Founded in 1852, the Victoria and Albert Museum with 4,5 million exhibits, it is one of the largest museums in the world and features collections of Asian, Islamic and European decorative arts. Let's find out what to see at the Victoria & Albert Museum in London
- What to see and how to visit Victoria & Albert Museum
- Satan unleashes the rebel angels, William Blake
- Portrait of Esmeralda Brandini, Sandro Botticelli
- The three Graces, Antonio Canova
- Cartons for Tapestries, Raphael
- Delivery of the keys, Donatello
- Sketch for a young slave, Michelangelo
- Venice from the Giudecca Canal, William Turner
- Madonna of Loreto, Perugino
- Watermaker of Seville, Diego Velazquez
- Boat under Construction, John Constable
- Hours and prices
- User questions and comments
What to see and how to visit Victoria & Albert Museum
The collections are exhibited on six of the seven floors of the building and occupy an area of 45.000 square meters. The exhibition is divided into thematic areas and each floor presents various types of objects, such as jewels, crystals, weapons and armor, clothes, ceramics, furniture, architectural elements, paintings, metals and a rich collection of Italian Renaissance works. To organize the visit it is advisable to proceed by plan.
- On the first floor it is possible to find temporary exhibitions, the Europa room 1600 - 1815 and the Middle Ages & Renaissance room 300 - 1500. To see: the cartoons for the tapestries of the Sistine Chapel by Raphael, the Betel Nut, The Ardabil Carpet, The Mazarin Chest, Samson Slaying at Philistine.
- On the second floor there are the rooms dedicated to Asia and the Middle East, the Buddhism room, the Middle Ages & Renaissance 1350 - 1600 room, the garden and exhibition spaces for temporary exhibitions. To see: Leonardo da Vinci's notebook notes, The Great Bed of Ware from 1500, Michelangelo's sketches.
- On the third floor there are large rooms dedicated to Britannia and the Middle Ages & Renaissance 300 - 1600 room and the room dedicated to Raphael's drawings and one dedicated to Fashion. To see: Salisbury Cathedral from the Bishop's ground by Constable, Venice from Giudecca by Turner, Esmeralda Brandini by Botticelli.
- On the fourth floor there are rooms dedicated to jewelry, photography, gold and silver mosaics, glass, two rooms dedicated to the twentieth century, two spaces for sculptures and the National Library. To see: Winged Head I, The Three Graces by Canova.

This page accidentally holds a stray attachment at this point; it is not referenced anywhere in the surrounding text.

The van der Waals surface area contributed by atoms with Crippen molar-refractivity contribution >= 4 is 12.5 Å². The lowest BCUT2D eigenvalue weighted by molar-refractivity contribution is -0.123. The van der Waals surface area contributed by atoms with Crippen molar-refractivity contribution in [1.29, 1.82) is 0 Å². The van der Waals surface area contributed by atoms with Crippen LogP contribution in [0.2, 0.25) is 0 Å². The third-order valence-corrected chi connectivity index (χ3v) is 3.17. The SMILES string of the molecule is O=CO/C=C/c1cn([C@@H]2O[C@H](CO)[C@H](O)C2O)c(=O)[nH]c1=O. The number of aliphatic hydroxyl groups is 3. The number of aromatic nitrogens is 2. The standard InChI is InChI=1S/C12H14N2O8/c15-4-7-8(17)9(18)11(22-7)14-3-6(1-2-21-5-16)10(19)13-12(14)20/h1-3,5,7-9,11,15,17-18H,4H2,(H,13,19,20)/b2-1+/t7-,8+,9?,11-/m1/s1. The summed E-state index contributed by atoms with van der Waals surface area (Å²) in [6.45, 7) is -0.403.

- On the fifth floor still rooms dedicated to the art of Britain, a very large one dedicated to architecture, and two rooms on glass and glass of the contemporary age. Must see: The Heneage Jewel, Shakespeare's The First Folio.
- The top floor it is almost entirely dedicated to ceramics and design. To see: Breuer's Club Armchair, Picasso's Cavalier sur sa Monture '(Mounted Cavalier).
Very interesting are the programs dedicated to children, which are offered for free with activities that involve the little ones, and their companions, trying to bring them closer to the themes of the museum through games, manual activities, reading and new technologies. All programs, which vary according to the exhibitions present and the period, can be consulted on the website.
Let's now see a small list of the most valuable works.
1- Satan unleashes the rebel angels, William Blake
Satan unleashes the rebel angels (1808, pen and watercolor), depicts the call to itself of all the angels expelled from heaven and is part of a series of 12 paintings inspired by the poems of John Miton
2 - Portrait of Esmeralda Brandini, Sandro Botticelli
Portrait of Esmeralda Brandini (1475, tempera on wood), is dedicated to Esmeralda Donati, mother of Michelangelo Brandini, one of the most important goldsmiths in the service of the Medici family. A peculiarity of the painting was its belonging to the pre-Raphaelite painter Dante Gabriel Rossetti, who made some personal taste adjustments.
3 - The three Graces, Antonio Canova
The three Graces (1813, white marble), represents the three goddesses of Greek mythology in an embrace enclosed by a wonderful marble veil that enhances the artist's qualities. Canova, of this subject, made two versions and the other is exhibited in St. Petersburg. Theseus and the Minotaur (1781, white marble), of Ovid inspiration taken from the story of Theseus and represents the Greek hero winning over the lifeless body of the monster. Particular is the sweetness and piety with which Theseus shows himself after the battle.
4 - Cartons for Tapestries, Raphael
Cartoons for Tapestries (1515 - 1516). During the early 1500s, Leo X decided to link his name to the Sistine Chapel and commissioned tapestries from the prestigious manufacturers of Brussels. The designs for the tapestries were instead requested of Raphael who, given the final destination and the rivalry with Michelangelo, willingly accepted to compete with him. Raphael found many difficulties for the realization, first of all the need to draw in a mirror, but despite everything he managed to complete the work on schedule for the final realization. At the end of the seventeenth century the cartoons were reassembled, glued on canvas and restored before being exhibited.